Reason 1: Your Goals Aren’t the Same as Their Goals
 
First and foremost, the main reason most private funding requests are turned down is because the overall subset of goals of your mission is not exactly in-line with the overall subset of goals of their mission. If the main mission of your organization is broad, say to feed the hungry – that’s all well and good, but did you actually take a close enough look at the breakdown of the inferred foundation mission statement and the overall goals?
 
 
A prime example is The ConAgra Foods Foundation. The ConAgra Foods Foundation seeks to partner with impactful organizations that address childhood hunger and nutrition needs in the communities where their employees live and work. After reading the above description and inferred statement about the ConAgra Foods Foundation, stop and ask yourself a few pointed questions.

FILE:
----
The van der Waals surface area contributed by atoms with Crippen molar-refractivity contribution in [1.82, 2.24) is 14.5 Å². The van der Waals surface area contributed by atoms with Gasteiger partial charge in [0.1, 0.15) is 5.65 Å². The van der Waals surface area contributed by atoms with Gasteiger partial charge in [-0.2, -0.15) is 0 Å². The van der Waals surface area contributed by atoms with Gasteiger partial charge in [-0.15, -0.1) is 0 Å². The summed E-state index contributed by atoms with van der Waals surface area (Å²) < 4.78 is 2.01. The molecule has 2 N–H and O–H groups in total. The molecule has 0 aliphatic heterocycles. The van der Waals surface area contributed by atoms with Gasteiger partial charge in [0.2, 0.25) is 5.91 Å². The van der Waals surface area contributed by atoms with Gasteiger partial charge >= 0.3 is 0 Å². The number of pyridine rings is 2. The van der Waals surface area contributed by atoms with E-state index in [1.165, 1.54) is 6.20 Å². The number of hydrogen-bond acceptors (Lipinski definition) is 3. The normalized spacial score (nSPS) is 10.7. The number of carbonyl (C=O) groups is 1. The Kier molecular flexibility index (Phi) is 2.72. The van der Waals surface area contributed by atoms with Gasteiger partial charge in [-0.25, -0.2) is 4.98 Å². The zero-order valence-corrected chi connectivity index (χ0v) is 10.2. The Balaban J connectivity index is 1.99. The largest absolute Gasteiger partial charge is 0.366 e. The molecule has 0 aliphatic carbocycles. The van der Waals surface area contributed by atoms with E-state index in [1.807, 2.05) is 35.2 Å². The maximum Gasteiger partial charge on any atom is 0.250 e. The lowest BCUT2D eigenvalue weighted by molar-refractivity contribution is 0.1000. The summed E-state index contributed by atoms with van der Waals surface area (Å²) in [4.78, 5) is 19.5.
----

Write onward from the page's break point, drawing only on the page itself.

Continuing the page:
Does ConAgra have a plant with employees in the community in which you live and seek to offer services? Does your organization address both issues of childhood hunger and nutritional needs? Did you actually stop and define the difference between hunger, and nutritional needs before you applied for funding? Is your mission to simply feed the hungry, or is your mission to feed the hungry children? Does your mission also include addressing nutritional issues? (feeding the hungry and addressing nutritional needs are two different things.) Is your organization a new grass-roots startup with no history of success? If the answer to that question is “yes” – then your organization isn’t “impactful”, because it has experienced no community impact, yet. Many times the nutritional needs of children vary by geographic locale and the grantors are well aware of this.